The reaction is generally controlled by changing reaction environments, for example, reducing temperature or changing pH and pAg. In order to terminate chemical sensitization at the point of time when the desired photographic property is reached, it has been a common practice to add stabilizers and antifoggants, for example, organic heterocyclic compounds such as azaindenes (e.g., 4-hydroxy-6-methyl-1,3,3a,7-tetrazaindene), azoles (e.g., benzimidazoles, benztriazoles, benzthiazoliums, etc.), and mercapto compounds (e.g., mercaptotetrazoles, mercaptotriazoles, mercaptobenzimidazoles, mercaptopurines, etc.); and spectral sensitizing dyes and desensitizing dyes such as cyanine dyes and merocyanine dyes while effecting the reaction control by environmental changes.

Although the further progress of chemical sensitization is prevented by the addition of these compounds, there remain unreacted chemical sensitizers and chemical sensitization aids in a silver halide emulsion. Thus the chemically sensitized silver halide emulsion often changes its photographic properties with the lapse of time when it is stored in a refrigerator until it is coated onto a support, when it is being heated in solution form just before it is coated onto a support (that is, during so-called solution aging), or when it is stored after being coated onto a support.

Even those silver halide emulsions which have not been chemically sensitized often change their photographic properties with the lapse of time under the influence of compounds and concomitant impurities added during the preparation of silver halide grains.

Under these circumstances, there is the increasing need of improving the shelf stability of silver halide emulsions.

SUMMARY OF THE INVENTION

An object of the present invention is to provide a silver halide photographic light-sensitive material having improved shelf stability.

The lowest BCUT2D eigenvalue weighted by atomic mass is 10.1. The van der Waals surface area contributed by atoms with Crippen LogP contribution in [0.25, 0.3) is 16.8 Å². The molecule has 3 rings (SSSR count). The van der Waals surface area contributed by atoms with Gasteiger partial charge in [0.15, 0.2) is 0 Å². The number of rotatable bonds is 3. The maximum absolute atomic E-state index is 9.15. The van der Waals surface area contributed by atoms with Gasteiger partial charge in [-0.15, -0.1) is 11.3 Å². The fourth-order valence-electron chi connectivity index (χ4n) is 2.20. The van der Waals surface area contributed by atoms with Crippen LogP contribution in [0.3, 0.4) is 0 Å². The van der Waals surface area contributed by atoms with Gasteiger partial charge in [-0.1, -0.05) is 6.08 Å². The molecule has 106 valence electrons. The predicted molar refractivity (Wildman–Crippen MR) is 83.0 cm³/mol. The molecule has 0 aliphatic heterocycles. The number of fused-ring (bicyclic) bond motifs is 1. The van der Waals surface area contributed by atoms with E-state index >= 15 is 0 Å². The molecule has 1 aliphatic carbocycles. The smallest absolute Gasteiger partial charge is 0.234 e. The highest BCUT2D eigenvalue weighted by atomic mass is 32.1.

According to the present invention, there is provided a chemically sensitized silver halide photographic light-sensitive material comprising at least one layer of a silver halide emulsion on a support, wherein the silver halide emulsion has been treated with an ion-exchange resin and/or a porous adsorbent during its preparation, the treatment being conducted during and/or after chemical sensitization.

According to another aspect of the present invention, there is also provided a process for preparing a chemically sensitized silver halide photographic light-sensitive emulsion, comprising the steps of:

forming a silver halide photographic light-sensitive emulsion,

adding a chemical sensitizer or chemical sensitization aid to the emulsion, and

treating the emulsion with an ion-exchange resin and/or a porous adsorbent during and/or after chemical sensitization to thereby remove at least part of unreacted residue of the chemical sensitizer or chemical sensitization aid which is present in the emulsion.

DETAILED DESCRIPTION OF THE INVENTION

According to the present invention, a silver halide emulsion is treated with an ion-exchange resin and/or a porous adsorbent during and/or after chemical sensitization in a process of its preparation, before it is coated onto a support. The thus treated silver halide emulsion is used in the silver halide photographic light-sensitive material of the present invention. The treatment is to remove at least part of the unreacted residue of a chemical sensitizer or chemical sensitization aid which has been added to the silver halide emulsion. Better results are obtained by conducting the treatment during and/or after chemical sensitization.

In general, a silver halide emulsion is prepared by a process involving the steps of mixing alkali halide and silver nitrate in the presence of gelatin to form silver halide grains by any of the well-known techniques as will be described later, physical ripening, cooling, washing, heating, chemical sensitizing, and again cooling for solidification. More specifically of chemical sensitization, the initially formed silver halide emulsion is desalted, washed with water, dispersed in fresh gelatin, and adjusted for pH and pAg before it is subject to chemical sensitization by introducing a chemical sensitizer. The chemically sensitized emulsion is combined with various additives and then applied to a support.

According to the present invention, the emulsion is treated with an ion-exchange resin and/or porous adsorbent to remove the sensitizer residue during or after chemical sensitization. The term "during chemical sensitization" designates a period of chemical sensitization process between the addition of a chemical sensitizer and the start of cooling from the chemical ripening temperature, and the term "after chemical sensitization" designates a subsequent period from the start of cooling. In the practice of the present invention, the treatment may also be carried out for a period covering both during and after chemical sensitization.